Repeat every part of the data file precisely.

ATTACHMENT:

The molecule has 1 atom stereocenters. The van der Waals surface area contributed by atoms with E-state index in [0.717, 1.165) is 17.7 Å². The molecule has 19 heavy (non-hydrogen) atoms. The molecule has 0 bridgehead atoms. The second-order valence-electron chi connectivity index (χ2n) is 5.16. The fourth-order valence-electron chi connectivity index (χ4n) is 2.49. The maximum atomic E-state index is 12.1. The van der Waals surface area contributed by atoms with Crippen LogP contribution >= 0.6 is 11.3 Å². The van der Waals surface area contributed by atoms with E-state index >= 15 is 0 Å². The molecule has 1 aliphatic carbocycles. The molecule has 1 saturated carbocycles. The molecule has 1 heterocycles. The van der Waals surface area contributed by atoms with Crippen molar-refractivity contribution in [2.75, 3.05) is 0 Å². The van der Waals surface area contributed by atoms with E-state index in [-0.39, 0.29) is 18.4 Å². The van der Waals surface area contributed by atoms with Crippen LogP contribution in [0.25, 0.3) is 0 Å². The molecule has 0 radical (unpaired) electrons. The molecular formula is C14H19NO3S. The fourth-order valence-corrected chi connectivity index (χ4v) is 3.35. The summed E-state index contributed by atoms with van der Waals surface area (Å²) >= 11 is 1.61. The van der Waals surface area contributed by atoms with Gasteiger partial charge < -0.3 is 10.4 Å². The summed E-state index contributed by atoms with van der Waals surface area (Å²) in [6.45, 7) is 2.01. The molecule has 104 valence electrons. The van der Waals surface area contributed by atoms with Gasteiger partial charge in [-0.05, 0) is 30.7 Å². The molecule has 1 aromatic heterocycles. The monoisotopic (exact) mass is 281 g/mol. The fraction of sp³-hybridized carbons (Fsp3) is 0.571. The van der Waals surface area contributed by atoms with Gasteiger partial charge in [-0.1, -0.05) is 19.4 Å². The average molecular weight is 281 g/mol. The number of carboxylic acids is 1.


The molecule has 1 atom stereocenters. The van der Waals surface area contributed by atoms with E-state index in [0.717, 1.165) is 17.7 Å². The molecule has 19 heavy (non-hydrogen) atoms. The molecule has 0 bridgehead atoms. The second-order valence-electron chi connectivity index (χ2n) is 5.16. The fourth-order valence-electron chi connectivity index (χ4n) is 2.49. The maximum atomic E-state index is 12.1. The van der Waals surface area contributed by atoms with Crippen LogP contribution >= 0.6 is 11.3 Å². The van der Waals surface area contributed by atoms with E-state index >= 15 is 0 Å². The molecule has 1 aliphatic carbocycles. The molecule has 1 saturated carbocycles. The molecule has 1 heterocycles. The van der Waals surface area contributed by atoms with Crippen molar-refractivity contribution in [2.75, 3.05) is 0 Å². The van der Waals surface area contributed by atoms with E-state index in [-0.39, 0.29) is 18.4 Å². The van der Waals surface area contributed by atoms with Crippen LogP contribution in [0.25, 0.3) is 0 Å². The molecule has 0 radical (unpaired) electrons. The molecular formula is C14H19NO3S. The fourth-order valence-corrected chi connectivity index (χ4v) is 3.35. The summed E-state index contributed by atoms with van der Waals surface area (Å²) >= 11 is 1.61. The van der Waals surface area contributed by atoms with Gasteiger partial charge < -0.3 is 10.4 Å². The summed E-state index contributed by atoms with van der Waals surface area (Å²) in [6.45, 7) is 2.01. The molecule has 104 valence electrons. The van der Waals surface area contributed by atoms with Gasteiger partial charge in [-0.05, 0) is 30.7 Å². The molecule has 1 aromatic heterocycles. The monoisotopic (exact) mass is 281 g/mol. The fraction of sp³-hybridized carbons (Fsp3) is 0.571. The van der Waals surface area contributed by atoms with Gasteiger partial charge in [-0.1, -0.05) is 19.4 Å². The average molecular weight is 281 g/mol. The number of carboxylic acids is 1.